Rolled steel roof, regarded as the „Mercedes among tin roofs“, is the best choice for roofs subject to heritage conservation requirements or with very low angles of inclination. The timeless double welt roofing proven over the centuries requires an experienced roofer, but is suitable virtually for any roofs with inclination over 5 degrees. Scandinavian roofing manufacturers have created a visually similar product – namely, a profiled sheet with concealed fastening – to grant the same timeless look to tens of thousands of new or renovated Estonian homes.
Classic is an ideal choice for a sloping roof with decent inclination (preferably from 15 degrees) and relatively few protruding elements or obstructions accumulating snow. Because of this, Classic is an excellent choice for residential areas with new buildings, where Scandinavian and ascetic architecture prevails.
In contrast to rolled sheet, Classic allows achievement of a relatively smooth and neat result pleasing to the eye. Nevertheless, for successful implementation of this modest and logical expectation, a master roofer’s skills and proper materials are required. Similarly to other tin roofs, the battens and underlay supporting the Classic must be approximately level. If a batten is installed lower or higher than the rest, this results in a depression or bulge in the installation of roofing panels, respectively. This has no effect on the watertightness or service life of the roof, but offends the eye. Also, in case of Classic, coatings with matte surface treatment should be preferred, as they will “smooth out” quite a few ripples. Classic panels have pre-treated oblong screw holes at the edges, which allow controlled shifting of the long sheet on the roof to compensate for thermal expansion. However, in hot summer weather, some sheet metal rippling is unavoidable – after all, metal is a living material. To avoid rippling, the eaves-facing edges of sheet metal panels are not fixed rigidly with penetrating screws, but are bent around the eaves flashing similarly to rolled sheet. This ensures screw-free eaves that are also straight and resistant to gusts of wind. The modern Classic comes with the eaves edge pre-bent at the factory; you only need to press it shut around the eaves flashing in the course of installation.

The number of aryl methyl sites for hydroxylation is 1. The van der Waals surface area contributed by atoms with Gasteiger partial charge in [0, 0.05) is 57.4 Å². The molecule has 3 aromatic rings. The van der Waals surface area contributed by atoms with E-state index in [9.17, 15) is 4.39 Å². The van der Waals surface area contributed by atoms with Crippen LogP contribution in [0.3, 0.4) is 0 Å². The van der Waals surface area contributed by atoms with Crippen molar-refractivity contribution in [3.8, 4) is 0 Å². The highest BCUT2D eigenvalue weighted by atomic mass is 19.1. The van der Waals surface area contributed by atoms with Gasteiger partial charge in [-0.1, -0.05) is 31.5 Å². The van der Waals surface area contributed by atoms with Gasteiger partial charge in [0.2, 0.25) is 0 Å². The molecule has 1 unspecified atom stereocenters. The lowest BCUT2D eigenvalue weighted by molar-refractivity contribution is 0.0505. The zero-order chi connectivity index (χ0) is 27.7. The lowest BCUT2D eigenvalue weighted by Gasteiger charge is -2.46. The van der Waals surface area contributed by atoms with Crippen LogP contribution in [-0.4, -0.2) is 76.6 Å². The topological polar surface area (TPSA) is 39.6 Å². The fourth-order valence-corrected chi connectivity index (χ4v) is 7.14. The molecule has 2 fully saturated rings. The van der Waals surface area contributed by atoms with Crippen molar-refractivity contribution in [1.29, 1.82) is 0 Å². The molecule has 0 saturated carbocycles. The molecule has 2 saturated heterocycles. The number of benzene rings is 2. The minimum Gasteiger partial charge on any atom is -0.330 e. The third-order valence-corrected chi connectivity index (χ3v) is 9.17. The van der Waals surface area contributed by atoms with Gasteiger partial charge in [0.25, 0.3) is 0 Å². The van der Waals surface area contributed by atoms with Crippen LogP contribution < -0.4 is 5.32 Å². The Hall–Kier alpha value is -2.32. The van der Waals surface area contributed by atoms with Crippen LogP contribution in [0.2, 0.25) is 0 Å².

An advantage of Classic is the ridge joint characterised by good openness – by the way, it is used increasingly often in classic rolled sheet roofs as well. Use of acoustic insulation under Classic is a must (and also highly recommended under rolled sheet roof), as it restrains the decibels of the vibrating sound generated by the panels in stormy weather. It should be noted that Classic is not a perfect twin of rolled sheet, especially as regards covering roofs of very low inclination. The steel used for producing Classic must be at least 0.50mm thick and rigid enough for the metal to “play” upon thermal expansion. Durability and long service life are ensured by standard or even better paint and zinc coating layers on the material. Consult with an experienced master roofer capable of providing qualified advice on the suitability of Classic for your home.
Source: Steelroof Plekikoda OÜ / AS Toode